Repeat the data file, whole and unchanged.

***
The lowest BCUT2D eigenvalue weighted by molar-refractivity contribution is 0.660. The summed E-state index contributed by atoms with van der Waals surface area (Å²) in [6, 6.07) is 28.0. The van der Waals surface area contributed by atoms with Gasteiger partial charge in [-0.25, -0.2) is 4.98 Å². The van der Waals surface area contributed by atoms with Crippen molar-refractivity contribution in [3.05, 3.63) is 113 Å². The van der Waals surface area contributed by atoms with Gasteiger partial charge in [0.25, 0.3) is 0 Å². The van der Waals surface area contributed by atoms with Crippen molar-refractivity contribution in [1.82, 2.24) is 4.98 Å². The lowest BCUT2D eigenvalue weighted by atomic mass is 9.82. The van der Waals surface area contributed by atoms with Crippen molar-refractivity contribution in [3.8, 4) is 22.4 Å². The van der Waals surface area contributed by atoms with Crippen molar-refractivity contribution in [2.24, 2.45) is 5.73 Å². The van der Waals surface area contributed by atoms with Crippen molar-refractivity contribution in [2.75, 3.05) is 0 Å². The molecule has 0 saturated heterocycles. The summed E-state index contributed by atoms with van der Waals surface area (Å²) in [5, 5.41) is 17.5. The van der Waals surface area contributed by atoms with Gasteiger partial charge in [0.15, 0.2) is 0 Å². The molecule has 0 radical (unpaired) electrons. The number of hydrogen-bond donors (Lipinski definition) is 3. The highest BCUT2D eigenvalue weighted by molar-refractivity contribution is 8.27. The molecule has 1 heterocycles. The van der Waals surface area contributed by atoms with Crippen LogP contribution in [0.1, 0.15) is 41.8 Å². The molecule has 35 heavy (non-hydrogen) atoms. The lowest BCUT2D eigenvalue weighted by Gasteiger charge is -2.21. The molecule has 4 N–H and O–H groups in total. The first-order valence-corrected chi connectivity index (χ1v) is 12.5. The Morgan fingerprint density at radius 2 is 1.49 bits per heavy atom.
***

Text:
The lowest BCUT2D eigenvalue weighted by molar-refractivity contribution is 0.660. The summed E-state index contributed by atoms with van der Waals surface area (Å²) in [6, 6.07) is 28.0. The van der Waals surface area contributed by atoms with Gasteiger partial charge in [-0.25, -0.2) is 4.98 Å². The van der Waals surface area contributed by atoms with Crippen molar-refractivity contribution in [3.05, 3.63) is 113 Å². The van der Waals surface area contributed by atoms with Gasteiger partial charge in [0.25, 0.3) is 0 Å². The van der Waals surface area contributed by atoms with Crippen molar-refractivity contribution in [1.82, 2.24) is 4.98 Å². The lowest BCUT2D eigenvalue weighted by atomic mass is 9.82. The van der Waals surface area contributed by atoms with Crippen molar-refractivity contribution in [3.8, 4) is 22.4 Å². The van der Waals surface area contributed by atoms with Crippen molar-refractivity contribution in [2.24, 2.45) is 5.73 Å². The van der Waals surface area contributed by atoms with Crippen molar-refractivity contribution in [2.75, 3.05) is 0 Å². The molecule has 0 saturated heterocycles. The summed E-state index contributed by atoms with van der Waals surface area (Å²) in [5, 5.41) is 17.5. The van der Waals surface area contributed by atoms with Gasteiger partial charge in [0.15, 0.2) is 0 Å². The molecule has 0 radical (unpaired) electrons. The number of hydrogen-bond donors (Lipinski definition) is 3. The highest BCUT2D eigenvalue weighted by molar-refractivity contribution is 8.27. The molecule has 1 heterocycles. The van der Waals surface area contributed by atoms with Crippen LogP contribution in [0.1, 0.15) is 41.8 Å². The molecule has 35 heavy (non-hydrogen) atoms. The lowest BCUT2D eigenvalue weighted by Gasteiger charge is -2.21. The molecule has 4 N–H and O–H groups in total. The first-order valence-corrected chi connectivity index (χ1v) is 12.5. The Morgan fingerprint density at radius 2 is 1.49 bits per heavy atom.